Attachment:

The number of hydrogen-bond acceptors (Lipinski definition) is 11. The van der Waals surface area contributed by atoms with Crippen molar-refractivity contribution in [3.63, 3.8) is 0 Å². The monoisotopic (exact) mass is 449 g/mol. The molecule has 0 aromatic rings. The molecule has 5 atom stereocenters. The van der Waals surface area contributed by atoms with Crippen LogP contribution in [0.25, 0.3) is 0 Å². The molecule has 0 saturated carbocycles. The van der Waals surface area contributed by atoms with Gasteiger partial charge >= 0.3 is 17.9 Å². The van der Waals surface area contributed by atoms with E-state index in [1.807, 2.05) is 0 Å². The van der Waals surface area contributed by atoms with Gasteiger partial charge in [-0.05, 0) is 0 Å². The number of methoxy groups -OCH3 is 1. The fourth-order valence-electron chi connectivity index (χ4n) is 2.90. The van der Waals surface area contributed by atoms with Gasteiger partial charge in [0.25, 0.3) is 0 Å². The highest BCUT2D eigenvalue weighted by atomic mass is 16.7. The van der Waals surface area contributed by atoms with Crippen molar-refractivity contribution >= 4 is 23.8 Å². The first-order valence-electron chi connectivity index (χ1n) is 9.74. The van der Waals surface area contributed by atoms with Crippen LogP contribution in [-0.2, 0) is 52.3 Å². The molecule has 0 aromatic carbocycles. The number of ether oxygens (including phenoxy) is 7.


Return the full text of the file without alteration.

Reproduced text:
The number of hydrogen-bond acceptors (Lipinski definition) is 11. The van der Waals surface area contributed by atoms with Crippen molar-refractivity contribution in [3.63, 3.8) is 0 Å². The monoisotopic (exact) mass is 449 g/mol. The molecule has 0 aromatic rings. The molecule has 5 atom stereocenters. The van der Waals surface area contributed by atoms with Crippen LogP contribution in [0.25, 0.3) is 0 Å². The molecule has 0 saturated carbocycles. The van der Waals surface area contributed by atoms with Gasteiger partial charge >= 0.3 is 17.9 Å². The van der Waals surface area contributed by atoms with E-state index in [1.807, 2.05) is 0 Å². The van der Waals surface area contributed by atoms with Gasteiger partial charge in [-0.05, 0) is 0 Å². The number of methoxy groups -OCH3 is 1. The fourth-order valence-electron chi connectivity index (χ4n) is 2.90. The van der Waals surface area contributed by atoms with Gasteiger partial charge in [0.25, 0.3) is 0 Å². The highest BCUT2D eigenvalue weighted by atomic mass is 16.7. The van der Waals surface area contributed by atoms with Crippen molar-refractivity contribution >= 4 is 23.8 Å². The first-order valence-electron chi connectivity index (χ1n) is 9.74. The van der Waals surface area contributed by atoms with Crippen LogP contribution in [-0.2, 0) is 52.3 Å². The molecule has 0 aromatic carbocycles. The number of ether oxygens (including phenoxy) is 7.